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China to implement first ever law on internet security in wake of ransomware attack

In the wake of the WannaCry ransomware incident, China plans to implement a special law to enhance the protection of internet security, Economic Information Daily reported. The law, set to go into effect on June 1, is the first of its kind in China.

The ransomware attacked in more than 100 countries, including China, by encrypting data and demanding ransom payments in Bitcoin cryptocurrency starting from May 12. The IP addresses of at least 29,372 agencies in China were attacked, mainly in the energy, transportation, medical, education, and science and technology sectors.

“Although the fallout of the WannaCry ransomware has subsided, we cannot take lightly other new cyber worms,” said an official at the National Research Center for Information Technology Security.

Experts disclosed that almost all sectors and enterprises unaffected in this incident adopted risk control ahead of time. A critical patch was issued by Microsoft to remove underlying vulnerabilities for supported systems nearly two months before the attack, though many organizations failed to apply it.

In addition, the concept of network isolation as the most effective method to maintain internet security should be revisited, as intranet without any protective measures would be more vulnerable, experts said.

Astronomers Create ‘Supermassive’ Map of the Universe

An international team of astronomers has created one of the largest maps of the universe ever put together, and they did it through the use of bright supermassive black holes known as quasars.

A quasar is a supermassive black hole surrounded by a gaseous accretion disk. Many large celestial bodies have accretion disks, where materials being pulled in by the object’s gravity gain spin and from a ring or bubble around it.

When a supermassive black holes gains an accretion disk, the gas moves so quickly and becomes so hot that it gives off unthinkable amounts of power, making quasars extremely bright and easy to spot.

“Because quasars are so bright, we can see them all the way across the universe. That makes them the ideal objects to use to make the biggest map yet,” said Ashley Ross of the Ohio State University in a statement.

“These quasars are so far away that their light left them when the universe was between three and seven billion years old, long before the Earth even existed,” added Gongbo Zhao from the National Astronomical Observatories of Chinese Academy of Sciences.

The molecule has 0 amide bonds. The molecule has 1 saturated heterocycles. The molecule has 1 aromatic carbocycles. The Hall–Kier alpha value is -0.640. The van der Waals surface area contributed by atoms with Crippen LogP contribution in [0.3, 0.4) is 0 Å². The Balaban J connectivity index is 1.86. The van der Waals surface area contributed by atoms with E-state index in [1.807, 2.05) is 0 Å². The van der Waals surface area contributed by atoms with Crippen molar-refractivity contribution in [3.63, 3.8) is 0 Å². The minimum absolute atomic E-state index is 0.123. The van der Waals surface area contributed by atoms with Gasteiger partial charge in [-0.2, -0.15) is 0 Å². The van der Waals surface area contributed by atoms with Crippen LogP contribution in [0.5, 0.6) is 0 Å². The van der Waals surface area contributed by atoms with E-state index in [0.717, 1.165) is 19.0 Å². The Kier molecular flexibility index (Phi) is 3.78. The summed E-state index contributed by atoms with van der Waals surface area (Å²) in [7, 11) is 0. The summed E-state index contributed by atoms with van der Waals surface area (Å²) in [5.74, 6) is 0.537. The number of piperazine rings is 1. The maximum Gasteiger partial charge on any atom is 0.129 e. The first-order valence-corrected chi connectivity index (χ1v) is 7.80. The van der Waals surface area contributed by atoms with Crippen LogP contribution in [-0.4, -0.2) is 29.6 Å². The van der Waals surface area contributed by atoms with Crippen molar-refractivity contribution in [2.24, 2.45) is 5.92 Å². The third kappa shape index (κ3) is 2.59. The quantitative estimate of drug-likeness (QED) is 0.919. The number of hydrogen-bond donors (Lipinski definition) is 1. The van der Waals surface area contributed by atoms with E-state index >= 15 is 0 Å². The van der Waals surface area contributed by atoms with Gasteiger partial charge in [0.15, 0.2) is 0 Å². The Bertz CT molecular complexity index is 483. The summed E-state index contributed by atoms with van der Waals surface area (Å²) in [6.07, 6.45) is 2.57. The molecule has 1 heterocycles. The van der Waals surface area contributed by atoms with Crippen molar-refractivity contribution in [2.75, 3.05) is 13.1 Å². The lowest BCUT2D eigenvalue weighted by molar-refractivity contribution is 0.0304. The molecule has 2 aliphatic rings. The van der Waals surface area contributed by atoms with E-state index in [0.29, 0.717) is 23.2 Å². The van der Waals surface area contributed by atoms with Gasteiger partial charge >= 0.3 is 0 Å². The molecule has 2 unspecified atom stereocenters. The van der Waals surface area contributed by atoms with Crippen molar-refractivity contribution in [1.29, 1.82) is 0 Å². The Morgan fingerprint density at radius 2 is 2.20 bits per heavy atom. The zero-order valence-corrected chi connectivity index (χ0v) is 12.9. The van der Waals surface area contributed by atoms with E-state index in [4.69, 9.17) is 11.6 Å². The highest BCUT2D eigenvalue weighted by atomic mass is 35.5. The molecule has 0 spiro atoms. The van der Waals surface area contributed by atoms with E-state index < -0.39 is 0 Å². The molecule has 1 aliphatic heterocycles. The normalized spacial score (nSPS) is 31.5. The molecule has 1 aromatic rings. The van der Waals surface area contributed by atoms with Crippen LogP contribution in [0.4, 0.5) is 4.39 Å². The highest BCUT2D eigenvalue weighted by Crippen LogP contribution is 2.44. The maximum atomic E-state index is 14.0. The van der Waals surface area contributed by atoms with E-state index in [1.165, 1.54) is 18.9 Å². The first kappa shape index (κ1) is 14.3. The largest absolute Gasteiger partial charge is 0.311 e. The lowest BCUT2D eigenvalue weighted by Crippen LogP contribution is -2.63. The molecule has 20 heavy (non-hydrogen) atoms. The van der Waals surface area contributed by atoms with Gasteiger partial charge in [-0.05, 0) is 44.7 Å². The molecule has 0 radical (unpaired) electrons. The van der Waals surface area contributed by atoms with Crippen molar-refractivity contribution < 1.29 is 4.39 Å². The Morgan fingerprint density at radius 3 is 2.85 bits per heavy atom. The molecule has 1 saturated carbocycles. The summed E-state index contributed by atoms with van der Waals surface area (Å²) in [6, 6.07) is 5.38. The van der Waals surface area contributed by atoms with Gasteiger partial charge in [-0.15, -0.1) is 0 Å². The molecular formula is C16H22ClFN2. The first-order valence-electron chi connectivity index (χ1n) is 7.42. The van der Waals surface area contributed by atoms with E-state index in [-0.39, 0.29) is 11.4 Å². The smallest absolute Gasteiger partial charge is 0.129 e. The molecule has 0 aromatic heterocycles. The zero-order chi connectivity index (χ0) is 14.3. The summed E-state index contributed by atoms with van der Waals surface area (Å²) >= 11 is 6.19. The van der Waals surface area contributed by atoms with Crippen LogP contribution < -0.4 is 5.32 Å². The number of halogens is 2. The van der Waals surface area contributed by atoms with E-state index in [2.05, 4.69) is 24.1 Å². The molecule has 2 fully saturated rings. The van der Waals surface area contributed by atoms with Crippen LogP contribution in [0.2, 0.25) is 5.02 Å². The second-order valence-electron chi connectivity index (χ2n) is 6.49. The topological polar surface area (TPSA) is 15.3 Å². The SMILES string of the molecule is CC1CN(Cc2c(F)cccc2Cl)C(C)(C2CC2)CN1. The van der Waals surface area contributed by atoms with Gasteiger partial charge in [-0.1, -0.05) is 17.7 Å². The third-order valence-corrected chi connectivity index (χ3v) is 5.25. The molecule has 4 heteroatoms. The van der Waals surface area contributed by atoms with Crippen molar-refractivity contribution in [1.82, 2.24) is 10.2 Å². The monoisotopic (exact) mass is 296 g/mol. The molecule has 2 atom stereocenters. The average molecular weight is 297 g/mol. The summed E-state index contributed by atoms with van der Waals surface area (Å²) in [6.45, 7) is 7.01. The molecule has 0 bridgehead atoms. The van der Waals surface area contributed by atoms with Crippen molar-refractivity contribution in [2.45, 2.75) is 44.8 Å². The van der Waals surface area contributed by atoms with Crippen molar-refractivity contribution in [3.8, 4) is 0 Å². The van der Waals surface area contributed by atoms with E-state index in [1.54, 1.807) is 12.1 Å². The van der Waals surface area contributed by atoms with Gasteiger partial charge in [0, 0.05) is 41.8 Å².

The experiment was done through the use of the Sloan Foundation Telescope in New Mexico as part of the Sloan Digital Sky Survey’s (SDSS) Extended Baryon Oscillation Spectroscopic Survey (eBOSS), which mapped the locations of more than 147,000 quasars.

Once they located the quasars, they then dated them through the study of “baryon acoustic oscillations’ (BAOs). BAOs were formed in the early universe: matter moving through the early universe at high speeds that was suddenly slowed and frozen in place by rapid changes in pressure and temperature.

“You have meters for small units of length, kilometers or miles for distances between cities, and we have the BAO for distances between galaxies and quasars in cosmology,” explained Pauline Zarrouk, a PhD student at the University Paris-Saclay who participated in the research, in a press release.

Quasar activity was more extensive in the early universe, and so the team cross-referenced the quasar placement with the BAOs to map distant corners of the stars. “Our results are consistent with Einstein’s theory of general relativity,” said French researcher with Laboratoire de Physique Nucleaire et de hautes Energies and study co-author Hector Gil-Marin. “We now have BAO measurements covering a range of cosmological distances, and they all point to the same thing: the simple model matches the observations very well.”

“Even though we understand how gravity works, we still do not understand everything — there is still the question of what exactly Dark Energy is. We would like to understand Dark Energy further. Not with alternative facts, but with the scientific truth, and surveys such as eBOSS are helping us to build up our understanding of the universe,” said eBOSS head scientist and Professor of Cosmology at the University of Portsmouth Will Percival.